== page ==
As a result of anthropogenic increases in atmospheric CO2 concentrations, mean global temperature has increased 0.5 °C since the 1970s, with a further expected increase of 2.6 - 4.8 °C by 2100. If realized, rising temperatures will negatively impact many species including scleractinian coral, which already live near their upper thermal limit. In addition, other abiotic factors (e.g., light and pCO2) have the potential to exacerbate the impacts of high temperature on coral. Much less is known about the effects of these abiotic factors on larvae and recently settled recruits, which are critical life stages that are more sensitive than adults. The goal of this thesis was to study the effects of temperature in conjunction with other biotic and abiotic factors on coral recruitment under current and predicted future environmental regimes. Chapter 2 assesses how the relationship between crustose coralline algae (CCA, a facilitator of coral settlement and post-settlement processes) and the early life stages of Pocillopora damicornis is affected by temperature. P. damicornis larvae settled preferentially onto CCA regardless of temperature; and P. damicornis recruits that had settled onto CCA exhibited higher survivorship at 30 °C than those that had settled onto rock at the same temperature. However, while recruits that had settled on CCA exhibited higher survival, this facilitation was uncoupled when documenting growth with 55% lower growth rates of coral settled to CCA than to rock, regardless of temperature. Chapter 3 documents the effects of temperature and pCO2 on P. damicornis settlement and post-settlement processes. P. damicornis larvae exposed to high temperatures of 30 °C settled 4x faster than those at 26.5 °C. After settlement, recruits in high temperature treatments exhibited high fission rates and a trend toward faster growth (basal tissue area). Elevated pCO2 depressed fission rates, mirroring an antagonistic effect reported previously between high temperature and high pCO2. Survivorship was 30% higher at elevated pCO2 than in ambient pCO2. Collectively, the results of my research demonstrate that temperature, pCO2, and settlement substratum can impact the early life stages of coral by affecting settlement and post-settlement success, two critical early life processes responsible for sustaining coral populations.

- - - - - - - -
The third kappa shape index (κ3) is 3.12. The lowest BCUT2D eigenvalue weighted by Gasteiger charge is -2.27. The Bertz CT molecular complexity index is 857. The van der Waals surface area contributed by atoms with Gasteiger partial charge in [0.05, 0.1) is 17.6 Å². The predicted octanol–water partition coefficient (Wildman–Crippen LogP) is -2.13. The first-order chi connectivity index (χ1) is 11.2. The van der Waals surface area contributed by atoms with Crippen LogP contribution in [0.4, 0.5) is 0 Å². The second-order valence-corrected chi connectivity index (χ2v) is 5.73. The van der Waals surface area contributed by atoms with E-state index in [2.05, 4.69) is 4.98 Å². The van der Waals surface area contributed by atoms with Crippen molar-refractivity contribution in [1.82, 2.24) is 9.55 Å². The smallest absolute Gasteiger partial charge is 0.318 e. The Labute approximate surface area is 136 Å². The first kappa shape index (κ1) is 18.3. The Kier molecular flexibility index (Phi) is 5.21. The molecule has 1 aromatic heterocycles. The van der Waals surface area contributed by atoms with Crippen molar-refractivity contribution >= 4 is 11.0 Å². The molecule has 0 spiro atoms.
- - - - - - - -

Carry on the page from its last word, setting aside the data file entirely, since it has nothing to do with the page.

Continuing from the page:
Thesis or Dissertation
Department of Biology, CSU Northridge